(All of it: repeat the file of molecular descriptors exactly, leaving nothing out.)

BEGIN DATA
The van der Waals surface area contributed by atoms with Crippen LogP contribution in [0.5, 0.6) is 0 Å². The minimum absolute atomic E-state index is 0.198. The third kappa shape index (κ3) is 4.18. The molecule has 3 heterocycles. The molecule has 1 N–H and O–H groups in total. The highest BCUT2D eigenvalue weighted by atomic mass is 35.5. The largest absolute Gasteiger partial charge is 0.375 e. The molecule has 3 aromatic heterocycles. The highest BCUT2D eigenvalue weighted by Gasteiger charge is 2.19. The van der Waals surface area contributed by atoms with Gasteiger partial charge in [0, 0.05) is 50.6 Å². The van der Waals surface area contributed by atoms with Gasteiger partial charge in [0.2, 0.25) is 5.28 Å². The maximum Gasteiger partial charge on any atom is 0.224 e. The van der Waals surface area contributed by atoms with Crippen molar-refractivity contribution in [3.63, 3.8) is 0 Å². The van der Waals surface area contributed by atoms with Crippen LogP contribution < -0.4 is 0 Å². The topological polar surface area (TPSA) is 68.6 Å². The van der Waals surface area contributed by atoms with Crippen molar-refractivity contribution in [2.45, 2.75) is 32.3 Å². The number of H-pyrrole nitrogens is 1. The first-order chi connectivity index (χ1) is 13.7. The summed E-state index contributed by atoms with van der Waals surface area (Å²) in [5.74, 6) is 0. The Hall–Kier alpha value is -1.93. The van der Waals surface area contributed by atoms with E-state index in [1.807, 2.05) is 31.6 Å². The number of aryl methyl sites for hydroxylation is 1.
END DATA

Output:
The van der Waals surface area contributed by atoms with Crippen LogP contribution in [0.5, 0.6) is 0 Å². The minimum absolute atomic E-state index is 0.198. The third kappa shape index (κ3) is 4.18. The molecule has 3 heterocycles. The molecule has 1 N–H and O–H groups in total. The highest BCUT2D eigenvalue weighted by atomic mass is 35.5. The largest absolute Gasteiger partial charge is 0.375 e. The molecule has 3 aromatic heterocycles. The highest BCUT2D eigenvalue weighted by Gasteiger charge is 2.19. The van der Waals surface area contributed by atoms with Gasteiger partial charge in [0, 0.05) is 50.6 Å². The van der Waals surface area contributed by atoms with Gasteiger partial charge in [0.2, 0.25) is 5.28 Å². The maximum Gasteiger partial charge on any atom is 0.224 e. The van der Waals surface area contributed by atoms with Crippen molar-refractivity contribution in [3.63, 3.8) is 0 Å². The van der Waals surface area contributed by atoms with Crippen LogP contribution < -0.4 is 0 Å². The topological polar surface area (TPSA) is 68.6 Å². The van der Waals surface area contributed by atoms with Crippen molar-refractivity contribution in [2.45, 2.75) is 32.3 Å². The number of H-pyrrole nitrogens is 1. The first-order chi connectivity index (χ1) is 13.7. The summed E-state index contributed by atoms with van der Waals surface area (Å²) in [5.74, 6) is 0. The Hall–Kier alpha value is -1.93. The van der Waals surface area contributed by atoms with E-state index in [1.807, 2.05) is 31.6 Å². The number of aryl methyl sites for hydroxylation is 1.